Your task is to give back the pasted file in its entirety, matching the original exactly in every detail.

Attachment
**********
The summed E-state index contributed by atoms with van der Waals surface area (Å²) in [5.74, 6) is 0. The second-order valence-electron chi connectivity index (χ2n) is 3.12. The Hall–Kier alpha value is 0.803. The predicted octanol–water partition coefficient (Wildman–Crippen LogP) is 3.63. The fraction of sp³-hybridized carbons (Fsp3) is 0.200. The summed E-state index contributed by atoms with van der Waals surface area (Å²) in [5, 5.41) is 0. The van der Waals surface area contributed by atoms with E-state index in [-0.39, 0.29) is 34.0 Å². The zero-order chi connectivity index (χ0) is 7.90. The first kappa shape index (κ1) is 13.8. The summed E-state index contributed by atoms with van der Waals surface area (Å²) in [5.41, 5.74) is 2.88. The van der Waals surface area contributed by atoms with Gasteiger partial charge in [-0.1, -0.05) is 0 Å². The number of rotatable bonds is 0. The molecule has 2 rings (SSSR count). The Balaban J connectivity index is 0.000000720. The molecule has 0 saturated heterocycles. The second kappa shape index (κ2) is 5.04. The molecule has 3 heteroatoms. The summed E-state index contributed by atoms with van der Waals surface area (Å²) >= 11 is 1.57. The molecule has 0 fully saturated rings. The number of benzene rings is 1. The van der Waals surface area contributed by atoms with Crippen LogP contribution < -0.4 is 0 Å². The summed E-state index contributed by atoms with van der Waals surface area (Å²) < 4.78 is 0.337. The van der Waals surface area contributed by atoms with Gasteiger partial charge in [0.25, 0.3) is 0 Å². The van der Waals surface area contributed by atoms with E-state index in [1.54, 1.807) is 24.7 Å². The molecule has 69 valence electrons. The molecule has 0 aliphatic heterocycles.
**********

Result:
The summed E-state index contributed by atoms with van der Waals surface area (Å²) in [5.74, 6) is 0. The second-order valence-electron chi connectivity index (χ2n) is 3.12. The Hall–Kier alpha value is 0.803. The predicted octanol–water partition coefficient (Wildman–Crippen LogP) is 3.63. The fraction of sp³-hybridized carbons (Fsp3) is 0.200. The summed E-state index contributed by atoms with van der Waals surface area (Å²) in [5, 5.41) is 0. The van der Waals surface area contributed by atoms with E-state index in [-0.39, 0.29) is 34.0 Å². The zero-order chi connectivity index (χ0) is 7.90. The first kappa shape index (κ1) is 13.8. The summed E-state index contributed by atoms with van der Waals surface area (Å²) in [5.41, 5.74) is 2.88. The van der Waals surface area contributed by atoms with Gasteiger partial charge in [-0.1, -0.05) is 0 Å². The number of rotatable bonds is 0. The molecule has 2 rings (SSSR count). The Balaban J connectivity index is 0.000000720. The molecule has 0 saturated heterocycles. The second kappa shape index (κ2) is 5.04. The molecule has 3 heteroatoms. The summed E-state index contributed by atoms with van der Waals surface area (Å²) >= 11 is 1.57. The molecule has 0 fully saturated rings. The number of benzene rings is 1. The van der Waals surface area contributed by atoms with Crippen LogP contribution < -0.4 is 0 Å². The summed E-state index contributed by atoms with van der Waals surface area (Å²) < 4.78 is 0.337. The van der Waals surface area contributed by atoms with Gasteiger partial charge in [0.25, 0.3) is 0 Å². The van der Waals surface area contributed by atoms with E-state index in [1.54, 1.807) is 24.7 Å². The molecule has 69 valence electrons. The molecule has 0 aliphatic heterocycles.